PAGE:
Picture of UK Houses of Parliament

Leading national thinking on politics, government & public policy through Open Access research

Strathprints makes available scholarly Open Access content by researchers in the School of Government & Public Policy, based within the Faculty of Humanities & Social Sciences.

Research here is 1st in Scotland for research intensity and spans a wide range of domains. The Department of Politics demonstrates expertise in understanding parties, elections and public opinion, with additional emphases on political economy, institutions and international relations. This international angle is reflected in the European Policies Research Centre (EPRC) which conducts comparative research on public policy. Meanwhile, the Centre for Energy Policy provides independent expertise on energy, working across multidisciplinary groups to shape policy for a low carbon economy.

Explore the Open Access research of the School of Government & Public Policy. Or explore all of Strathclyde's Open Access research...

Along-strike fault core thickness variations of a fault in poorly lithified sediments, Miri (Malaysia)

Sosio De Rosa, Silvia and Shipton, Zoe K. and Lunn, Rebecca J. and Kremer, Yannick and Murray, Titus (2018) Along-strike fault core thickness variations of a fault in poorly lithified sediments, Miri (Malaysia). Journal of Structural Geology, 116. pp. 189-206. ISSN 0191-8141

[img]
Preview
Text (Sosio-de-Rosa-etal-JSG-2018-Along-strike-fault-core-thickness-variations-of-a-fault)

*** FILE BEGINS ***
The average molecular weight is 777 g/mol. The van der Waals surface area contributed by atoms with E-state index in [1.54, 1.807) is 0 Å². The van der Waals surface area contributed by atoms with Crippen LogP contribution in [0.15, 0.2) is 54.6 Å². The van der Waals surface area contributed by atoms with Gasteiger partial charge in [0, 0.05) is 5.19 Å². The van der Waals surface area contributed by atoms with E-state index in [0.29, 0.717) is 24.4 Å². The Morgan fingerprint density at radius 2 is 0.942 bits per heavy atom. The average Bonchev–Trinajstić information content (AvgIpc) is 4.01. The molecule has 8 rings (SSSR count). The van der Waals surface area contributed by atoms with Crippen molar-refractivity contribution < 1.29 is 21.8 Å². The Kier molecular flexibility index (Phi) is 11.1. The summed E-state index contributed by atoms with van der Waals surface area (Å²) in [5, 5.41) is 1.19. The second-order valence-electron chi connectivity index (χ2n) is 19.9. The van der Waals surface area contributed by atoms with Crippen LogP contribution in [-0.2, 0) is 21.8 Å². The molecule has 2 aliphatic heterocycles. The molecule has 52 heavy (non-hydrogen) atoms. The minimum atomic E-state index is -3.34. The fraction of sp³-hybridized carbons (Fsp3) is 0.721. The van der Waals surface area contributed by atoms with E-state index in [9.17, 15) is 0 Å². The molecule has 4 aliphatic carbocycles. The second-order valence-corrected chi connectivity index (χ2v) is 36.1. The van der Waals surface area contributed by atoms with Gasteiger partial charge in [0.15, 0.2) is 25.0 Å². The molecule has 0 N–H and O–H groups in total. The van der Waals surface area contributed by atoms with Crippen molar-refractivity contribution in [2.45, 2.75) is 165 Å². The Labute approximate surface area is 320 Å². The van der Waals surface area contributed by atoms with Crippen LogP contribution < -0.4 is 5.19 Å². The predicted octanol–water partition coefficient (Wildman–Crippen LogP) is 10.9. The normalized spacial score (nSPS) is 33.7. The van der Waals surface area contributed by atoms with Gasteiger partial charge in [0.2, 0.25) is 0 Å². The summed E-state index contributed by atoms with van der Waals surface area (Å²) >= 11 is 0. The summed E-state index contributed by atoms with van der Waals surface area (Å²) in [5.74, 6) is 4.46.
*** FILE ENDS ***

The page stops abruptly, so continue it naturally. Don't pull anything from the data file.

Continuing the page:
De_Rosa_etal_JSG_2018_Along_strike_fault_core_thickness_variations_of_a_fault.pdf
Final Published Version
License: Creative Commons Attribution 4.0 logo

Download (14MB)| Preview

    Abstract

    Fault resistance to across-fault fluid flow is as strong as its weakest point. Processes that determine patches of the fault surface containing transmissible fault rocks must be taken into account to produce reliable predictions of cross fault fluid flow. We use a study site in Miri as a natural laboratory to investigate in detail the fault core thickness variations along-strike and down dip and to quantify the risk of discontinuities in the clay-rich fault core. Five fault core types have been identified: foliated clay-rich fault core, chaotic clay-rich fault core, attenuated clay-rich fault core, sandy anastomosing shears and sandy breccia. The sandy fault rocks are likely to have lower capillary entry pressure, and higher permeability than the clay-rich rock, so could represent potential cross-fault flow pathways. We performed a geostatistical analysis, showing a correlation over 3 m scale, suggesting the presence of ‘patches’ of thin and thick fault core generally less than 3m in length. We interpret this as superimposition of two (or more) different deformation processes at a smaller and larger scale. We speculate on the processes that could produce the observed distribution of thickness and composition, in particular processes that could have disrupted the through-going clay-rich core.